I’m adding something new to our Blog experience, the ArbitrationNation Bookworm.  Basically, once or twice a month, I’ll provide a brief overview of an article or book that readers of the Blog might find interesting.  I’m also going to add a sidebar that includes other stuff that we’re reading related to arbitration.

For the inaugural post, I’m recommending an article from early 2019, Arbitration Nation: Data from Four Providers, by Andrea Cann Chandrasekher and David Horton.  (Neither Liz nor I had any involvement in writing the article, despite its title, but the authors did secure permission from Liz to use the Arbitration Nation name.)

This article analyzes a huge data set on consumer, employee, and patient arbitration – 40,775 arbitrations filed between 2010 and 2016 and administered for four major institutions. I won’t spoil all the fun of reviewing the findings, but the authors conclude that three points emerge:

First, arbitration has the capacity to facilitate access to justice. Cases move quickly through the system, and corporations pick up most of the tab. Second, arbitration is not currently living up to this potential. Although businesses are correct that more individuals are arbitrating after Concepcion, this uptick has been modest. Moreover, companies are wrong about who is bringing those claims. Plaintiffs’ lawyers—not self- represented consumers, employees, or medical patients—have been taking advantage of arbitration’s speed and relative affordability. In fact, some attorneys have tried to create a simulacrum of the class action by initiating dozens or even hundreds of two-party arbitrations against the same defendant. Third, concern that arbitration favors repeat-playing corporations is well founded. Indeed, businesses that arbitrate often in an institution perform particularly well within that institution. Nevertheless, this is just one-half of the repeat-player story. Arbitration favors repeat players on both sides. In a variety of different settings, serially arbitrating plaintiffs’ law firms also fare particularly well.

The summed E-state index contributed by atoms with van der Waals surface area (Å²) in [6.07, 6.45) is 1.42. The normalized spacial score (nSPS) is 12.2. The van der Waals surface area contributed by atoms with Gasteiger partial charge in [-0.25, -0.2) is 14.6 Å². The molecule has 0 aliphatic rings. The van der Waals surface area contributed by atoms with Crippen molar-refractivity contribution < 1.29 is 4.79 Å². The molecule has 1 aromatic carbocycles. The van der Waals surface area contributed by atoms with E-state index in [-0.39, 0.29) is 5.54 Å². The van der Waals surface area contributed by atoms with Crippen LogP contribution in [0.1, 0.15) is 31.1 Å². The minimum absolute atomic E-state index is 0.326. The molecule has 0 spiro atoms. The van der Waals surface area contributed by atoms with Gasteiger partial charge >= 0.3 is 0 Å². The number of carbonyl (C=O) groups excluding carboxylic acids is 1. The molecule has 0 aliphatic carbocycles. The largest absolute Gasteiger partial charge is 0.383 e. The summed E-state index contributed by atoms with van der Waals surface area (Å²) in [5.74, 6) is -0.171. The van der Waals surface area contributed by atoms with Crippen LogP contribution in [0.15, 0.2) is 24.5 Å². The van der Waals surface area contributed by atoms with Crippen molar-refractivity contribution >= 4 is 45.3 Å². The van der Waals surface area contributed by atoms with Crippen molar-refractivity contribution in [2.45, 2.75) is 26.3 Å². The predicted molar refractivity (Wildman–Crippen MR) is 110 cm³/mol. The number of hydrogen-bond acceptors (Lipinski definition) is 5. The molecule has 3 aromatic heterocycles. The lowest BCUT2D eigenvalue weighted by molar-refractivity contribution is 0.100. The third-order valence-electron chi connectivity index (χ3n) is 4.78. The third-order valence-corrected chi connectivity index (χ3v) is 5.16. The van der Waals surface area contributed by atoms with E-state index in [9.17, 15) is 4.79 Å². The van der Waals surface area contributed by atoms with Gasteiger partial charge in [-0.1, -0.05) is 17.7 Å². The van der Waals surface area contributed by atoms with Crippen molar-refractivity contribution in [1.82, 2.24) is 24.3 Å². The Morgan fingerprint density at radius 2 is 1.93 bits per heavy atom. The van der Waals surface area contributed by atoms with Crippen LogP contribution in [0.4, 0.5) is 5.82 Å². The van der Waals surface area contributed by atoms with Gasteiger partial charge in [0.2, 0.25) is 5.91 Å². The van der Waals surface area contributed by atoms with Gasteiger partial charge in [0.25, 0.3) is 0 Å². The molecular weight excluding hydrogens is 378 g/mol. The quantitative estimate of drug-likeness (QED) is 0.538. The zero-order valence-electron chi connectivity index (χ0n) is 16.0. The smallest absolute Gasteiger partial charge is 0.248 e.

For anyone thinking about the many sticky issues around consumer, employment, or patient arbitration clauses, this article warrants a close look.